PERSONAL INJURY – CASE STUDY – UK Claimant seriously injured in an accident at a hotel while on holiday in Spain

Filed under : Business & Legal Partners, Civil Law, Litigation, Personal Injury in Spain

De Cotta Law has a highly effective Personal Injury division, providing legal services not only to foriegn residents, tourists and visitors to Spain, but also professional services to international law firms including UK solicitors.

Here we publish an interesting case study from Stewarts Law, considered one of the UK's largest litigation only law firms, which specialises in high value and complex disputes.

This case study is about a UK Claimant who was sadly seriously
injured in an accident at a hotel while on holiday in Spain.


Hoteles Pinero
Canarias SL v Keefe
(2013) – direct claims against
foreign insurers and joining the policyholder to proceedings before the English

 In the recent case
of Hoteles Pinero Canarias SL v Keefe
the High Court held that the Claimant was entitled to add the Spanish domiciled
Hotel as a party to the proceedings before the English Court under Article 11
of Regulation 44/2011.  The decision illustrates
how this provision can be used to ensure Claimants receive full compensation as
a result of the tort which forms the subject of their claim.

The Claimant in Keefe was seriously injured in an
accident at a hotel while on holiday in Spain. 
Proceedings were issued against the Hotel’s insurer in England, a
procedural step which has been possible since the ECJ’s decision in Odenbreit[1].  In Odenbreit
the ECJ interpreted Articles 9 and 11 of the Regulation as permitting a
Claimant to bring proceedings in their home Court directly against a foreign
insurer provided such a direct right of action exists under the applicable law[2].  This decision had the potential to benefit UK
residents injured abroad enormously by allowing them to pursue Defendants based
overseas in their home Courts where the procedures tend to be more favourable
and accessible. 

Due to concerns
over the extent of insurance coverage in Keefe,
in reliance on Article 11(3), the Claimant applied to join the Hotel to the
proceedings against the insurer.  Article
11(3) states that if the law governing the direct right of action allows the policyholder
or the insured to be joined as a party to the proceedings then the [foreign]
Court shall have jurisdiction over them. 
The Hotel appealed against the decision giving the Claimant permission to
add them to the English proceedings.

Dismissing the Hotel’s
appeal in the High Court, Judge Higgins decided that the proper administration
of justice made it essential for a Claimant to be able to pursue the Hotel and
its insurer in the same proceedings.  The
relevant insurance policy had not been disclosed which meant there was a
question of insurance which needed to be determined as part of the ongoing
proceedings.  To allow a separate claim
to proceed against the Hotel in the Spanish Courts would give rise to the stark
risk of irreconcilable judgments.  

The Hotel argued
that there was no viable claim outstanding against its insurer because they had
agreed to indemnify but the judge dismissed this argument noting that causation
and quantum were still to be resolved and that the risk of the Claimant being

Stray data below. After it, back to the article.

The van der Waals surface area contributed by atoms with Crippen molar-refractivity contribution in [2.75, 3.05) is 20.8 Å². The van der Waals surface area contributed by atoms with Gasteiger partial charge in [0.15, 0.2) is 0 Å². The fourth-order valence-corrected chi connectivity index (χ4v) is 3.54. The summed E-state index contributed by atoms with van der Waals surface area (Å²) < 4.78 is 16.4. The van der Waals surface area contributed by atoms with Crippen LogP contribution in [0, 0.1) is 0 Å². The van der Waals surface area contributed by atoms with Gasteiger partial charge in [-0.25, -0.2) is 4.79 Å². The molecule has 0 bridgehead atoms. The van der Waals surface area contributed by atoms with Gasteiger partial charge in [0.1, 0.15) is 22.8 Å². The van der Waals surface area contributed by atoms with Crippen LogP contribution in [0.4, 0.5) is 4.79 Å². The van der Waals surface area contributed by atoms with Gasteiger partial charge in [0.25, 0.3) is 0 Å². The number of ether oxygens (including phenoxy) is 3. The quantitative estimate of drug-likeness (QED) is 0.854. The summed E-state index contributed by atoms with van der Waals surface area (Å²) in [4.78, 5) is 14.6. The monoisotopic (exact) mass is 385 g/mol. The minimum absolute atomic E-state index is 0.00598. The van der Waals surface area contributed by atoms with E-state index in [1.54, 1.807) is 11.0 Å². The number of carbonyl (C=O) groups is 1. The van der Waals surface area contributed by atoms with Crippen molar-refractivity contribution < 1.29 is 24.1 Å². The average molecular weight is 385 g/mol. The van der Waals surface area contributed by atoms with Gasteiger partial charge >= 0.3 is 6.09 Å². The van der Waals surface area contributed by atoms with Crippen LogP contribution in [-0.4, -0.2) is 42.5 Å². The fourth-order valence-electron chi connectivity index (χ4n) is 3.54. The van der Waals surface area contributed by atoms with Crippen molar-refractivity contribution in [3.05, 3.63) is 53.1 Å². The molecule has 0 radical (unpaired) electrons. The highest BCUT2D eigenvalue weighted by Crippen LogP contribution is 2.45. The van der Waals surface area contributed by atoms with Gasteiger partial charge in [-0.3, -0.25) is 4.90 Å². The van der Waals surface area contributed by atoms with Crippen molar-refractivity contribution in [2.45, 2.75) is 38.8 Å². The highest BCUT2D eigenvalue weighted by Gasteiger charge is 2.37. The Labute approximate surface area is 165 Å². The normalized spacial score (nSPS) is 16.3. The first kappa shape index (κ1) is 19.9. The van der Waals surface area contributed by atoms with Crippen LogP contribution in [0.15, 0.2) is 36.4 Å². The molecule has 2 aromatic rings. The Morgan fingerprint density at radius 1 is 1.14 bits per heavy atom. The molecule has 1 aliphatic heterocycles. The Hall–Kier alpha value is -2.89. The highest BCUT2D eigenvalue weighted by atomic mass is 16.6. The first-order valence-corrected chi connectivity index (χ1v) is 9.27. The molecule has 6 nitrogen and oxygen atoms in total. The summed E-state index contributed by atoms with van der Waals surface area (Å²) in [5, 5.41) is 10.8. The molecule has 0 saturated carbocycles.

denied full compensation justified the Hotel’s joinder to proceedings.  The claim against the Hotel could not be
characterised as one for uninsured loss; this formed part and parcel of the
original claim in tort and to find otherwise would potentially leave the Claimant
without full compensation.  The European
Regulations formed part of Spanish law and the accident took place in a resort
popular with holidaymakers from other European countries; it was not
unreasonable for the Hotel to face legal action in the Courts of another Member

In Keefe the Claimant wanted to join the
Hotel to proceedings because there was a risk that the limit of coverage under
the relevant policy of insurance was not sufficient to provide full
compensation.  One could also envisage a
situation where the insurer is insolvent or the policy of insurance is void for
some other reason.  Those too would give
the Claimant good reason to want to pursue the policyholder directly as an
alternative to the insurer. 

This decision is helpful
to Claimants who suffer serious injuries while abroad and reflects the purpose
of the European Regulations acting to protect the weaker party and ensure that
they can bring proceedings against a foreign defendant in their home
Court.  If there are question marks over
the extent of the insurer’s obligations under the relevant policy of insurance
that require the Claimant to join the policyholder to proceedings then,
provided the applicable law permits a direct right of action, Article 11(3)
comes to the injured Claimant’s rescue. 
They can then join the insured to proceedings in circumstances where
otherwise the Claimant might have been forced to pursue them in a foreign

Chris Deacon

Stewarts Law LLP

October 2013

[1] ECJ Case C-463/06 FBTO Schadeverzekeringen
NV v Jack Odenbreit

[2] While a direct right of action is permitted for road traffic
accidents across Europe pursuant to the Fourth Motor Directive, this is only
available in a limited number of countries for non-road traffic accidents.  Spain is one such country and the Claimant in
Keefe was relying on Article 76 of
the Spanish Insurance Contract Act to their benefit.